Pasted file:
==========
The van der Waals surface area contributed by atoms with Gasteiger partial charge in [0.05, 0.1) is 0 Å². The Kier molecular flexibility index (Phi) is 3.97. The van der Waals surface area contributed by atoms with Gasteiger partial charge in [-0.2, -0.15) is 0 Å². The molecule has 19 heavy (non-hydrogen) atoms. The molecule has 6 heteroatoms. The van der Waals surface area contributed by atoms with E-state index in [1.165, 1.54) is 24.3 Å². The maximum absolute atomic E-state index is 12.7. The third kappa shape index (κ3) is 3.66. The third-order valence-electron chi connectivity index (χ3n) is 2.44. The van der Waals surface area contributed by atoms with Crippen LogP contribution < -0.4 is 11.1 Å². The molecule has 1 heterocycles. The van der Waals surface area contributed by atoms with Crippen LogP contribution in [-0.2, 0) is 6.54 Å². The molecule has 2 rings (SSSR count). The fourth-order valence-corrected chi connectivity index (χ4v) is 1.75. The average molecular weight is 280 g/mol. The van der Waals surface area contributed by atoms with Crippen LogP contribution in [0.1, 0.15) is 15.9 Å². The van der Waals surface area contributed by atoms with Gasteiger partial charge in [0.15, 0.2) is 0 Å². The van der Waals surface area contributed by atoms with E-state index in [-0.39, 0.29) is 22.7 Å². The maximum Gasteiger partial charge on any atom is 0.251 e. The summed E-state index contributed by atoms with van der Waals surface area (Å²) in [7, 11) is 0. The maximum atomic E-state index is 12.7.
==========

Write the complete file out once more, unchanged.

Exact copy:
The van der Waals surface area contributed by atoms with Gasteiger partial charge in [0.05, 0.1) is 0 Å². The Kier molecular flexibility index (Phi) is 3.97. The van der Waals surface area contributed by atoms with Gasteiger partial charge in [-0.2, -0.15) is 0 Å². The molecule has 19 heavy (non-hydrogen) atoms. The molecule has 6 heteroatoms. The van der Waals surface area contributed by atoms with E-state index in [1.165, 1.54) is 24.3 Å². The maximum absolute atomic E-state index is 12.7. The third kappa shape index (κ3) is 3.66. The third-order valence-electron chi connectivity index (χ3n) is 2.44. The van der Waals surface area contributed by atoms with Crippen LogP contribution < -0.4 is 11.1 Å². The molecule has 1 heterocycles. The van der Waals surface area contributed by atoms with Crippen LogP contribution in [-0.2, 0) is 6.54 Å². The molecule has 2 rings (SSSR count). The fourth-order valence-corrected chi connectivity index (χ4v) is 1.75. The average molecular weight is 280 g/mol. The van der Waals surface area contributed by atoms with Crippen LogP contribution in [0.1, 0.15) is 15.9 Å². The van der Waals surface area contributed by atoms with Gasteiger partial charge in [0.15, 0.2) is 0 Å². The van der Waals surface area contributed by atoms with E-state index in [-0.39, 0.29) is 22.7 Å². The maximum Gasteiger partial charge on any atom is 0.251 e. The summed E-state index contributed by atoms with van der Waals surface area (Å²) in [7, 11) is 0. The maximum atomic E-state index is 12.7.